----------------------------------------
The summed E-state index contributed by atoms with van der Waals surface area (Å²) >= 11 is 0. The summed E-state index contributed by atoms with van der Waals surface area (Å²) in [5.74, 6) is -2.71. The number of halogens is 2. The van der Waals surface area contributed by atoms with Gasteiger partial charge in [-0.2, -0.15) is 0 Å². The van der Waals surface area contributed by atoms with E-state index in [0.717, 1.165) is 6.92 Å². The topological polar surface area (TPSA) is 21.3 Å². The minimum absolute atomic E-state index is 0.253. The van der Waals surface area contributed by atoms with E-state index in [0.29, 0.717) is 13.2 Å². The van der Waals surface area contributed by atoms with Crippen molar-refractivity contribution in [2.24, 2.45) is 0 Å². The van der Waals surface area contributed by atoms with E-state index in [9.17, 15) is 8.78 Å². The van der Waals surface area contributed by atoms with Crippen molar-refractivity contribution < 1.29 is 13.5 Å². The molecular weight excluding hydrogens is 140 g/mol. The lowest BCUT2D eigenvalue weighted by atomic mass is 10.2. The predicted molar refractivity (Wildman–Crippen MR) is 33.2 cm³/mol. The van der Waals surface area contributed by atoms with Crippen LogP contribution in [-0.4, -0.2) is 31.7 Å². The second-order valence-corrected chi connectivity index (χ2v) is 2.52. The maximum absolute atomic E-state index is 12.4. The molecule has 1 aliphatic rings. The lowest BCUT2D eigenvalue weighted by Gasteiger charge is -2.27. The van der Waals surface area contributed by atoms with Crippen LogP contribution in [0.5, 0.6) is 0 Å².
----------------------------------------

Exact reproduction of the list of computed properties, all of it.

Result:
The summed E-state index contributed by atoms with van der Waals surface area (Å²) >= 11 is 0. The summed E-state index contributed by atoms with van der Waals surface area (Å²) in [5.74, 6) is -2.71. The number of halogens is 2. The van der Waals surface area contributed by atoms with Gasteiger partial charge in [-0.2, -0.15) is 0 Å². The van der Waals surface area contributed by atoms with E-state index in [0.717, 1.165) is 6.92 Å². The topological polar surface area (TPSA) is 21.3 Å². The minimum absolute atomic E-state index is 0.253. The van der Waals surface area contributed by atoms with E-state index in [0.29, 0.717) is 13.2 Å². The van der Waals surface area contributed by atoms with Crippen molar-refractivity contribution in [2.24, 2.45) is 0 Å². The van der Waals surface area contributed by atoms with E-state index in [9.17, 15) is 8.78 Å². The van der Waals surface area contributed by atoms with Crippen molar-refractivity contribution < 1.29 is 13.5 Å². The molecular weight excluding hydrogens is 140 g/mol. The lowest BCUT2D eigenvalue weighted by atomic mass is 10.2. The predicted molar refractivity (Wildman–Crippen MR) is 33.2 cm³/mol. The van der Waals surface area contributed by atoms with Crippen LogP contribution in [-0.4, -0.2) is 31.7 Å². The second-order valence-corrected chi connectivity index (χ2v) is 2.52. The maximum absolute atomic E-state index is 12.4. The molecule has 1 aliphatic rings. The lowest BCUT2D eigenvalue weighted by Gasteiger charge is -2.27. The van der Waals surface area contributed by atoms with Crippen LogP contribution in [0.5, 0.6) is 0 Å².